Posted in Fiduciary Duty Breach, Investment Fraud, Negligent Misrepresentation, Securities Fraud, Securities Law, Securities Litigation | Comments (1)

Principal Protected Notes, Lehman Brothers and UBS Financial Services Arbitrations

June 14th, 2011
Head office of Lehman Brothers in Frankfurt, G...

Image via Wikipedia

A recent class action suit against Lehman Brothers as well as an enforcement proceeding against UBS Financial Services by New Hampshire has encouraged investors to hire investment recovery litigators and pursue claims against firms selling Lehman Brothers principal protected notes in an attempt to recoup their financial losses. According to New Hampshire’s claim, UBS engaged in broker malpractice by failing to disclose the risky nature of principal protected notes (PPNs). As a result, New Hampshire investors lost 2.5 million.
Principal Protected Notes
Principal protected notes (PPNs) are structured investments that have been around for years. Like all structured investments, PPNs connect CDs and fixed income notes to the performance of currencies, commodities, equities and/or other assets. Structures investment products are legitimate investments, and principal protected notes are a legitimate form of them.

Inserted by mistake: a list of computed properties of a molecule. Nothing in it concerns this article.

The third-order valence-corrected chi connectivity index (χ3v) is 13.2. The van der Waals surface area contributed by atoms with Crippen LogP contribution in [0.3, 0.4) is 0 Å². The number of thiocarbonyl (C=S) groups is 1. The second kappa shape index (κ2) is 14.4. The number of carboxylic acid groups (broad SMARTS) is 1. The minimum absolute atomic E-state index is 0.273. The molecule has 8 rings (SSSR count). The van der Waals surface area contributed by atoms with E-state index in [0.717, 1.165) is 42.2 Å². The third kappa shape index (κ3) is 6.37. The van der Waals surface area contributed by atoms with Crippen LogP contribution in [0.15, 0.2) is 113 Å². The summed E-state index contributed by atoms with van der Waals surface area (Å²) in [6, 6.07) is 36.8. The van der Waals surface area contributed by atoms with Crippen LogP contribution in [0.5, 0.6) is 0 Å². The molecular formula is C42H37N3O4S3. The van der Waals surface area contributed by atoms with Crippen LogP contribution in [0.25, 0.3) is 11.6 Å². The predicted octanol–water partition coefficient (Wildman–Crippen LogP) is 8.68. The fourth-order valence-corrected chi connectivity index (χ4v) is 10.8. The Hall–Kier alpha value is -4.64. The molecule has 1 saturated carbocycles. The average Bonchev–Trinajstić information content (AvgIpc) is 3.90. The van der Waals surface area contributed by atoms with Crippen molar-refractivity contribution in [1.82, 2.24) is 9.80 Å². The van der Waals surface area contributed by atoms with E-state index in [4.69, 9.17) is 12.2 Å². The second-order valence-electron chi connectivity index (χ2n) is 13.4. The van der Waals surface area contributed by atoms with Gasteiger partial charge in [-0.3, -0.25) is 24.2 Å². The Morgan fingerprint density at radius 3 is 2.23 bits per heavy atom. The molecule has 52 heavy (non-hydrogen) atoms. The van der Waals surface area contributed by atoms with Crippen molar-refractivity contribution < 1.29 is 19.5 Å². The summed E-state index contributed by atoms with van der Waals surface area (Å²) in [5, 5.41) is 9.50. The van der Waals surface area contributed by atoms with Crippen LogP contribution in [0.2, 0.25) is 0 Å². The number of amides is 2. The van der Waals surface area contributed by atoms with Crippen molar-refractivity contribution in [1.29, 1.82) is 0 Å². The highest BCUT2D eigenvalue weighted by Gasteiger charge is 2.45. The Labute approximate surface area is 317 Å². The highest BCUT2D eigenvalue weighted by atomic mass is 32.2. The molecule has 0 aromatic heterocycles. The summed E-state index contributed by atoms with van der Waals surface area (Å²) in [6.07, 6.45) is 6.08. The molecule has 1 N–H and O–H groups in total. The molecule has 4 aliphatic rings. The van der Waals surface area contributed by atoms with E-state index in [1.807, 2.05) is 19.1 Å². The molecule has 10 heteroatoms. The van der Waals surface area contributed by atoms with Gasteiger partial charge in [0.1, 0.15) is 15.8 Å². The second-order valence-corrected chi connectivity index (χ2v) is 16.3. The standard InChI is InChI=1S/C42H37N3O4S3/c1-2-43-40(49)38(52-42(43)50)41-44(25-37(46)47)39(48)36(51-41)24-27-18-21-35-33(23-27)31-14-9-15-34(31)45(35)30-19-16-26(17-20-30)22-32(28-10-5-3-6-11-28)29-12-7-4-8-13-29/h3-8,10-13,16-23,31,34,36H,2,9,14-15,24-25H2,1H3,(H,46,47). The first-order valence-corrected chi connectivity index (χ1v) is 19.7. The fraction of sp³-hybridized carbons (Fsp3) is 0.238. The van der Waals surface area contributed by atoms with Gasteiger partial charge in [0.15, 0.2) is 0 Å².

Structured investments may have partial or full principal protection. Some pay a variable sum at their maturity. Others pay by coupons that are connected to a particular index or security. Given their risk and return reports, structured investments in general are appropriate for the portfolios of many investors.
In short, they are unsecured promissory notes connect to referenced securities, and as such they are not without risks. Unfortunately, according to claimants, investment firms committed broker malpractice by marketing these products to customers as safe investment alternatives.
Marketing of PPNs to Retail Investors
Beginning in 2005, PPNs became a particularly popular type of structured investment for retail customers. Noting their increased sales to non-institutional customers, the Financial Industry Regulatory Authority (FINRA) expressed concern that brokers were committing a breach of fiduciary duty by marketing principal protected notes to retail customers as “conservative” investments with “predictable current income.” In fact, the agency issued a notice to brokerage firms in September of 2005 that clear guidance regarding the risks involved in these financial products should be given to retail customers.
PPNs, Lehman Brothers & Bankruptcy
When PPNs mature, investors typically receive a return on the principal from the borrower. In this case, the borrower was Lehman Brothers. Unfortunately for investors, when Lehman Brothers filed for bankruptcy, even the principal on these notes became unprotected. Lehman’s PPN obligations on the notes were unsecured–and behind secured notes in the creditor bankruptcy line up.
The Case Against Lehman Brothers